The Namibia Ports Authority managed to safely receive 17 RoRos (car carrier vessels) for the past six months to date and while these numbers do not show an increase, these vessels were allowed to dock at the Port of Walvis Bay despite the pandemic.
Most recently, the port recorded 4 RoRos which docked at the Port of Walvis Bay's quayside in September and 4 more similar vessels are expected to call the Port in the month of October.
The presence of these vessels that are primarily used to convey vehicles in bulk indicates that the market for a vehicle is still favourable in the Southern Africa Development Community (SADC) region.
The most recent RoRo that docked in the Namibian waters is the RRC Compass and discharged a total of 217 vehicles which are destined to different markets within Southern Africa.
With Namibia located at the very strategic location that it is, the country is given a favourable advantage to be a connecting point to other neighbouring land-linked countries such as Zambia, Zimbabwe, Botswana and DRC Congo who make frequent use of the seamless offerings of Namport.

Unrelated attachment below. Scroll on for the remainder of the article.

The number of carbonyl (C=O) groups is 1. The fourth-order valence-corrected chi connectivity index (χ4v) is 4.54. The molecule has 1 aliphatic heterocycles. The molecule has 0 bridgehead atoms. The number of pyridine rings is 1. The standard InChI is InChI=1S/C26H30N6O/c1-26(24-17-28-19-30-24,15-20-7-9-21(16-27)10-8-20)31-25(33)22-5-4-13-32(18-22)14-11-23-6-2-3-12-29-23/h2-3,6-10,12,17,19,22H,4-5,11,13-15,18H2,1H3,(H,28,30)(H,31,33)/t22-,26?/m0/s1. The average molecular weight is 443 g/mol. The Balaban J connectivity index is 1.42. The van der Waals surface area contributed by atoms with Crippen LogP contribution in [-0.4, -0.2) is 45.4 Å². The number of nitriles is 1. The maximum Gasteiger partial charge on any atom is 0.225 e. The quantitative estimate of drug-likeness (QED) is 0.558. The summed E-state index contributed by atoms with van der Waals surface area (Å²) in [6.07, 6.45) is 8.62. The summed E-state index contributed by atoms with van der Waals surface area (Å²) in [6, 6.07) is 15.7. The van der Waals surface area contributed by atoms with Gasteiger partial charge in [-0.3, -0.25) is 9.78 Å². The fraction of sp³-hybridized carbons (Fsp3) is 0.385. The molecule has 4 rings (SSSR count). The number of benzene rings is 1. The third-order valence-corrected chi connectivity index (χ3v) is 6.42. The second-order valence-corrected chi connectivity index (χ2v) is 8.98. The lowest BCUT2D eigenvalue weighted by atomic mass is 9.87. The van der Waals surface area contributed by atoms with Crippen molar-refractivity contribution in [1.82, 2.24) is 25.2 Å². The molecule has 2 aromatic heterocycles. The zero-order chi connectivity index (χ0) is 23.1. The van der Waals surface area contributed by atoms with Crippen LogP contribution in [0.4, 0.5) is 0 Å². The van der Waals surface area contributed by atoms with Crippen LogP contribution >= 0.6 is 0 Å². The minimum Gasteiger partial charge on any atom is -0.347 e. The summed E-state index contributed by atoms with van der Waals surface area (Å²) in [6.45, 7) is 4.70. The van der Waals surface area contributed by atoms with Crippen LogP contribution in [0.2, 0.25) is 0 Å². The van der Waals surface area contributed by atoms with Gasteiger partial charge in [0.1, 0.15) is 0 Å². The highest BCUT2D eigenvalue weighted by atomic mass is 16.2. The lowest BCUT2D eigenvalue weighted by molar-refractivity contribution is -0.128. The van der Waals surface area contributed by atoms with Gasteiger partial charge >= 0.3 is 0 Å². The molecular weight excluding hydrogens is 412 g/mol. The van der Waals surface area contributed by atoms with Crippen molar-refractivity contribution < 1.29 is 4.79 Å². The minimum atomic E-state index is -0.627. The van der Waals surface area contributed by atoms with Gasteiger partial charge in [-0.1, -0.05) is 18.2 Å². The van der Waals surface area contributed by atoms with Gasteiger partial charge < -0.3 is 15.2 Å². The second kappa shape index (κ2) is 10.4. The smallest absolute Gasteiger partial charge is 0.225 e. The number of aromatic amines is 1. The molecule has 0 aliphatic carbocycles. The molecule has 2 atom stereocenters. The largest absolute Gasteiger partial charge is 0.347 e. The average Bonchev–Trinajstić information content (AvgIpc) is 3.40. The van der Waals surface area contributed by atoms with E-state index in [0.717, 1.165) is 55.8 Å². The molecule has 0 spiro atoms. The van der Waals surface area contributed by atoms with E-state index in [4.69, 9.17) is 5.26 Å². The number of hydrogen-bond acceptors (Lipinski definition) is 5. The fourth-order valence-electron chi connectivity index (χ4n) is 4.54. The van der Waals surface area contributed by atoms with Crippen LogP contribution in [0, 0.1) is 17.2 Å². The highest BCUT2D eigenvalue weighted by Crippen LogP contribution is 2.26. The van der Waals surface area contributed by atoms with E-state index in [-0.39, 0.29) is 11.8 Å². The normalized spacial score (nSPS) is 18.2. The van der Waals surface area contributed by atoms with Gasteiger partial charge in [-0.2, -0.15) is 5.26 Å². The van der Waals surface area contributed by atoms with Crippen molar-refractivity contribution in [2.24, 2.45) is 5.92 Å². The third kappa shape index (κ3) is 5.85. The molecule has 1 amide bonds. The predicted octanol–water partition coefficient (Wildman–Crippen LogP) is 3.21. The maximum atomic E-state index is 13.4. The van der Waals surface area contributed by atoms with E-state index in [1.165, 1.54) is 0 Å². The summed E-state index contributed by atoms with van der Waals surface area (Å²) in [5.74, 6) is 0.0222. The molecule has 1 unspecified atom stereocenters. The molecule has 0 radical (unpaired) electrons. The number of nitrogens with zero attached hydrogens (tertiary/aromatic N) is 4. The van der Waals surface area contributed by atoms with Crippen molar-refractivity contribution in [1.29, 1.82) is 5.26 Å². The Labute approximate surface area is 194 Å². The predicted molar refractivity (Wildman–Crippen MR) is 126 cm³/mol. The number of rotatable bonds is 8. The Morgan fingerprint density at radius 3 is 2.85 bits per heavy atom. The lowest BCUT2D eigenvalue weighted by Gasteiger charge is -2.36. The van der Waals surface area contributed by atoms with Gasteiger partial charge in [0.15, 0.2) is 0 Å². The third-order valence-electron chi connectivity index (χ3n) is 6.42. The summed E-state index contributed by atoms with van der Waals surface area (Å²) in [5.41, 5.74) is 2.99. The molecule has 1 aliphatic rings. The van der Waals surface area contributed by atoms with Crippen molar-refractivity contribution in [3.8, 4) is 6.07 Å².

RoRo vessels can berth at designated areas only due to the access ramp that has to be lowered. Roll-on/roll-off ships are vessels designed to carry wheeled cargo, such as cars, trucks, semi-trailer trucks, trailers, and railroad cars, which are driven on and off the ship on their own wheels or using a platform vehicle, such as a self-propelled modular transporter.
This is in contrast to lift-on/lift-off vessels, which use a crane to load and unload cargo. RoRo vessels have either built-in or shore-based ramps that allow the cargo to be efficiently rolled on and off the vessel when in port and can carry up to 5,500 vehicles per load.
RRC Compass, the most recent RoRo that docked in the Namibian waters.